What I’d expected to be a light-hearted story about a family celebration is actually a rather deep examination of assimilation, adoption, intermarriage, and personal religious identity.  (Though I confess I have not read the entire script yet.)  There are a few annotations throughout, with some word changes here and there.  This page spread touches on a few of the play’s themes, as well as the central event of the Gerson family’s Chanukah celebration:

Gift of Rose Cohen. JMM 1997.130.1

Gift of Rose Cohen. JMM 1997.130.1

The cast list, delightfully, includes the actors’ names in pencil. I’ve not matched all of them up to their histories (and I’m not sure who played young Benno), but the players included Zelda Zafren (later Rivkin), born 1918; Pauline Kurland (later Kramer), born 1918; Beatrice Shoenig (later Krohn) born 1917; and Yetta Townsend, born 1918, who played the role originally written as Louis – it looks as if, for the purposes of Taragin’s production, it was changed to “Rebecca”.

Gift of Rose Cohen. JMM 1997.130.1

Gift of Rose Cohen. JMM 1997.130.1

Fifteen rehearsals is a lot of work for a bunch of teenagers, especially when their leader is himself only 16. I’m glad that Taragin’s “great success” can be remembered today, thanks to the annotated script.

Saul Taragin, right, with an unidentified friend, possibly at his graduation from Baltimore Polytechnic [link: https://en.wikipedia.org/wiki/Baltimore_Polytechnic_Institute] in the early 1930s. Museum purchase. JMM 2003.83.10

Saul Taragin, right, with an unidentified friend, possibly at his graduation from Baltimore Polytechnic in the early 1930s. Museum purchase. JMM 2003.83.10

JoannaA blog post by Collections Manager Joanna Church. To read more posts by Joanna click HERE.

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Our Miniature Chanukah Celebration – Part 1

Posted on December 15th, 2016 by

Nature abhors a vacuum, and collections managers abhor an empty exhibit case. Why not put such a thing to good use? So we moved a spare case to a corner of the basement of the Lloyd Street Synagogue, and now we have to make sure it’s filled.  At the moment, we’re featuring a few items from Chanukah celebrations of the past.

Children preparing decorations for a Chanukah party, circa 1980.  Gift of the Jewish Community Center of Greater Baltimore. JMM 2006.13.274b

Children preparing decorations for a Chanukah party, circa 1980. Gift of the Jewish Community Center of Greater Baltimore. JMM 2006.13.274b

Compiling a small thematic exhibit like this one is fun, because it gives us a chance to pull together just a few related items that might not often get their day in the (metaphorical) sun.  Archives-based exhibits can also be frustrating, however; we get to see all the pages of the booklets and albums, but we know the visitor usually cannot. That’s where the magic of the internet comes in. (The mantra of the completist curator trying to narrow down the exhibit list: “Okay, that could go on the blog instead.”) I think the covers of our Chanukah entertainments are great, but here’s a chance to show you a bit of what’s inside.

Anonymous gift. JMM 1991.222.1

Anonymous gift. JMM 1991.222.1

First off, the smallest piece: A tiny “programme” from the “13th Annual Chanukah Banquet of the Baltimore Talmud Torah Society, Hebrew Free School, 21 N. High Street to be held at Hazazer’s Hall, 111 W. Franklin St. on Sunday, December 4, 1904.” (To see Hazazer’s, scroll down to the Hs on this site.)  Inside, we learn that the banquet featured music, speeches, prayer, and refreshments; several “pupils of the school,” namely Masters Tarshish, Shapiro, Cohen, and Freilichow, had the privilege of addressing the audience.  The Talmud Torah officers, Banquet committee, and “Committee of Appeal” are listed on the inside cover, including a few names familiar to us today such as Harry Friedenwald, M.S. Levy, and Jacob Epstein.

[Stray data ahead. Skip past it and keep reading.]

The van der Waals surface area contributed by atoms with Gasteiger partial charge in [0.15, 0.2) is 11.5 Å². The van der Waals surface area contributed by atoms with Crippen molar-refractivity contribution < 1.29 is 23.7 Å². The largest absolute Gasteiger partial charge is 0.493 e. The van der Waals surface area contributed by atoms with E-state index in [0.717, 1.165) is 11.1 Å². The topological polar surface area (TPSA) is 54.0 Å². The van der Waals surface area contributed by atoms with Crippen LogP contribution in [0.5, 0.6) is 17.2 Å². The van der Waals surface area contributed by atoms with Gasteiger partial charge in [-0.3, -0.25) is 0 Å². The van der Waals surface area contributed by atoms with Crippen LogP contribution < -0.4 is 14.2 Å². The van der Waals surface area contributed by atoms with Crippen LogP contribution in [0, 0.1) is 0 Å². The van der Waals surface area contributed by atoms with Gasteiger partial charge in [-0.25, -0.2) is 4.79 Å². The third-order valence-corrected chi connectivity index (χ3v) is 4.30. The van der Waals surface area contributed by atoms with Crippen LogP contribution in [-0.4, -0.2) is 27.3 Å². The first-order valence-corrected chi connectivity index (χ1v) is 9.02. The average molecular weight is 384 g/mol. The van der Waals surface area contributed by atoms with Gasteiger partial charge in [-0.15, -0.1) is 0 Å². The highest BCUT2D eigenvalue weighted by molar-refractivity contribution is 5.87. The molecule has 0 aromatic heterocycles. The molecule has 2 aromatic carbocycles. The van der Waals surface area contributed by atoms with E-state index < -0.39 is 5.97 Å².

Anonymous gift. JMM 1991.222.1

Anonymous gift. JMM 1991.222.1

Next, an invitational handbill and the formal libretto from the “Grand Chanuka Celebration” held for the benefit of the Hebrew Young Men’s Association on Tuesday, December 9th, 1879 at Baltimore’s Concordia Opera House.

Gift of Herbert J. Goldsmith. JMM 1993.116.1, .2

Gift of Herbert J. Goldsmith. JMM 1993.116.1, .2

Although visitors can read the full invitation in the case, I must give a shout-out to the delightful introduction:

“Dear Sir: Amply as we are supplied with Jewish Festivals, there is one still, claiming a share for our rejoicing which of late we have not fully accorded to it. It is the festival of Chanuka, full of the most thrilling events described in the history of the Maccabees, and so beautifully set to music by Handel in the Oratorio of Judas Maccabaeus. Desirous of giving the festival the place due it in our midst, we are now actively engaged in completing arrangements for a  Grand Chanuka Celebration…”

(And only fifty cents admission for ladies! I’m sold.)

The cover of the libretto is informative, but there’s even more detail on the title page inside, namely the fact that the text was written by Miss Henrietta Szold (“all proprietary rights reserved”).  Further in the book, we learn the names of the musical soloists and speechgivers before we are treated to the full text of the address; song lyrics and poetry; and descriptions of each tableau vivant, because yes, like all good Grand Celebrations, there were tableaux.

Then we move on to the sponsoring advertisements, usually my favorite part of this type of document (I wish advertisers still noted “All Orders by Post will be promptly attended to,” as does A. Myers, Cabinet Maker), though the ad for Christmas presents is a tad awkward; I think in this case the tableaux are the winner. Altogether, this is a wonderful document, and I’m glad we can share it with you both in person and in virtual form.

Gift of Herbert J. Goldsmith. JMM 1993.116.2

Gift of Herbert J. Goldsmith. JMM 1993.116.2

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Gift of Herbert J. Goldsmith. JMM 1993.116.2

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Gift of Herbert J. Goldsmith. JMM 1993.116.2

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Gift of Herbert J. Goldsmith. JMM 1993.116.2

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Gift of Herbert J. Goldsmith. JMM 1993.116.2

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Gift of Herbert J. Goldsmith. JMM 1993.116.2

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Gift of Herbert J. Goldsmith. JMM 1993.116.2

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Gift of Herbert J. Goldsmith. JMM 1993.116.2

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Gift of Herbert J. Goldsmith. JMM 1993.116.2

Next week: two (at least) more documents from our mini Chanukah exhibit – tune in!

JoannaA blog post by Collections Manager Joanna Church. To read more posts by Joanna click HERE.

 

Posted in jewish museum of maryland